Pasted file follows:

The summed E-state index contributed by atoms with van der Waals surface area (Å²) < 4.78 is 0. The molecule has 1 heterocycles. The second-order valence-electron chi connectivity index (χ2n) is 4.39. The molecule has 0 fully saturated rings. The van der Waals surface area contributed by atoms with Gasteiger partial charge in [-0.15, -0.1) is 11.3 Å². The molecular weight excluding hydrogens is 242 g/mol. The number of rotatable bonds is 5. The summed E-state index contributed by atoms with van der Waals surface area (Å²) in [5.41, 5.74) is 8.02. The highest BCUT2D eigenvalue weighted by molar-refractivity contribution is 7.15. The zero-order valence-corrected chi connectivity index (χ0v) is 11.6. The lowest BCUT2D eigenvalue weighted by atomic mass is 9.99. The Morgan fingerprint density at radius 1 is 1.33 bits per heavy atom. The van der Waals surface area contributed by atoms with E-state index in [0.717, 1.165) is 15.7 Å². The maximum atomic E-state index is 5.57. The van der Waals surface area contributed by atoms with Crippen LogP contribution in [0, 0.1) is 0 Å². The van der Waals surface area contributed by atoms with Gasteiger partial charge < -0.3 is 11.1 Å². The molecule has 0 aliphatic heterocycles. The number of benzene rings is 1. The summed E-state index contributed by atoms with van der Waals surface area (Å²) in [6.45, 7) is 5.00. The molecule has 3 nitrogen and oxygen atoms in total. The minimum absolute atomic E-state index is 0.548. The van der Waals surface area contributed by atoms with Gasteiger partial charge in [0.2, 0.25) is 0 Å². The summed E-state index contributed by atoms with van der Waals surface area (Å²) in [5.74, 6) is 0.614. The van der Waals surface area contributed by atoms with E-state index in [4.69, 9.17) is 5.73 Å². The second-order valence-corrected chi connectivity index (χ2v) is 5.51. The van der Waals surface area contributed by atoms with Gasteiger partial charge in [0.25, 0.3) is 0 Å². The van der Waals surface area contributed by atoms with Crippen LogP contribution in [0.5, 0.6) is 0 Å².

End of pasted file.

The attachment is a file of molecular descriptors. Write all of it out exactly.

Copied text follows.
The summed E-state index contributed by atoms with van der Waals surface area (Å²) < 4.78 is 0. The molecule has 1 heterocycles. The second-order valence-electron chi connectivity index (χ2n) is 4.39. The molecule has 0 fully saturated rings. The van der Waals surface area contributed by atoms with Gasteiger partial charge in [-0.15, -0.1) is 11.3 Å². The molecular weight excluding hydrogens is 242 g/mol. The number of rotatable bonds is 5. The summed E-state index contributed by atoms with van der Waals surface area (Å²) in [5.41, 5.74) is 8.02. The highest BCUT2D eigenvalue weighted by molar-refractivity contribution is 7.15. The zero-order valence-corrected chi connectivity index (χ0v) is 11.6. The lowest BCUT2D eigenvalue weighted by atomic mass is 9.99. The Morgan fingerprint density at radius 1 is 1.33 bits per heavy atom. The van der Waals surface area contributed by atoms with E-state index in [0.717, 1.165) is 15.7 Å². The maximum atomic E-state index is 5.57. The van der Waals surface area contributed by atoms with Crippen LogP contribution in [0, 0.1) is 0 Å². The van der Waals surface area contributed by atoms with Gasteiger partial charge < -0.3 is 11.1 Å². The molecule has 0 aliphatic heterocycles. The number of benzene rings is 1. The summed E-state index contributed by atoms with van der Waals surface area (Å²) in [6.45, 7) is 5.00. The molecule has 3 nitrogen and oxygen atoms in total. The minimum absolute atomic E-state index is 0.548. The van der Waals surface area contributed by atoms with Gasteiger partial charge in [0.2, 0.25) is 0 Å². The summed E-state index contributed by atoms with van der Waals surface area (Å²) in [5.74, 6) is 0.614. The van der Waals surface area contributed by atoms with E-state index in [4.69, 9.17) is 5.73 Å². The second-order valence-corrected chi connectivity index (χ2v) is 5.51. The van der Waals surface area contributed by atoms with Gasteiger partial charge in [0.25, 0.3) is 0 Å². The van der Waals surface area contributed by atoms with Crippen LogP contribution in [0.5, 0.6) is 0 Å².